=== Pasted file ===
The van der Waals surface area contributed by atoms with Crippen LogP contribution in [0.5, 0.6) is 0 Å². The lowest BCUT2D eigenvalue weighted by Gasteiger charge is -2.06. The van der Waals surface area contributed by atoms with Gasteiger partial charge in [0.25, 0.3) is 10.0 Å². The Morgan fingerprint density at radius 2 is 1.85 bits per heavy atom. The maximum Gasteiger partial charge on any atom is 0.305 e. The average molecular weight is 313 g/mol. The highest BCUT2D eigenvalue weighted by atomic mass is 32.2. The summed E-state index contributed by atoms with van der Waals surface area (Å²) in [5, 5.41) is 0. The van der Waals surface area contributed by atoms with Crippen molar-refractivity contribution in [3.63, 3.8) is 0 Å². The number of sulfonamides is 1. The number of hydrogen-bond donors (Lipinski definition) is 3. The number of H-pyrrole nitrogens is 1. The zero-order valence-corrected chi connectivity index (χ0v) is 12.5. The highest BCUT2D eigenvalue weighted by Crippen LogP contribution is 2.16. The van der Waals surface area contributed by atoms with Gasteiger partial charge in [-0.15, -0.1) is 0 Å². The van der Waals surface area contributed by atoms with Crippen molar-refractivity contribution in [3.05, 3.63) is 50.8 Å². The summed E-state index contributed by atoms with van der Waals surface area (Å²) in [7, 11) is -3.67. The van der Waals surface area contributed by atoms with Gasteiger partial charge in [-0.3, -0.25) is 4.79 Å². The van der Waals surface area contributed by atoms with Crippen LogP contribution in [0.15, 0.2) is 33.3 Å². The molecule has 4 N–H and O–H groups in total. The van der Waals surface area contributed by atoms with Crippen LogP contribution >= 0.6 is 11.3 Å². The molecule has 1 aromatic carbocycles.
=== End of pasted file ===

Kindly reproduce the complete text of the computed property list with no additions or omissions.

The van der Waals surface area contributed by atoms with Crippen LogP contribution in [0.5, 0.6) is 0 Å². The lowest BCUT2D eigenvalue weighted by Gasteiger charge is -2.06. The van der Waals surface area contributed by atoms with Gasteiger partial charge in [0.25, 0.3) is 10.0 Å². The Morgan fingerprint density at radius 2 is 1.85 bits per heavy atom. The maximum Gasteiger partial charge on any atom is 0.305 e. The average molecular weight is 313 g/mol. The highest BCUT2D eigenvalue weighted by atomic mass is 32.2. The summed E-state index contributed by atoms with van der Waals surface area (Å²) in [5, 5.41) is 0. The van der Waals surface area contributed by atoms with Crippen molar-refractivity contribution in [3.63, 3.8) is 0 Å². The number of sulfonamides is 1. The number of hydrogen-bond donors (Lipinski definition) is 3. The number of H-pyrrole nitrogens is 1. The zero-order valence-corrected chi connectivity index (χ0v) is 12.5. The highest BCUT2D eigenvalue weighted by Crippen LogP contribution is 2.16. The van der Waals surface area contributed by atoms with Gasteiger partial charge in [-0.15, -0.1) is 0 Å². The van der Waals surface area contributed by atoms with Crippen molar-refractivity contribution in [3.05, 3.63) is 50.8 Å². The summed E-state index contributed by atoms with van der Waals surface area (Å²) in [7, 11) is -3.67. The van der Waals surface area contributed by atoms with Gasteiger partial charge in [-0.3, -0.25) is 4.79 Å². The van der Waals surface area contributed by atoms with Crippen LogP contribution in [0.15, 0.2) is 33.3 Å². The molecule has 4 N–H and O–H groups in total. The van der Waals surface area contributed by atoms with Crippen LogP contribution >= 0.6 is 11.3 Å². The molecule has 1 aromatic carbocycles.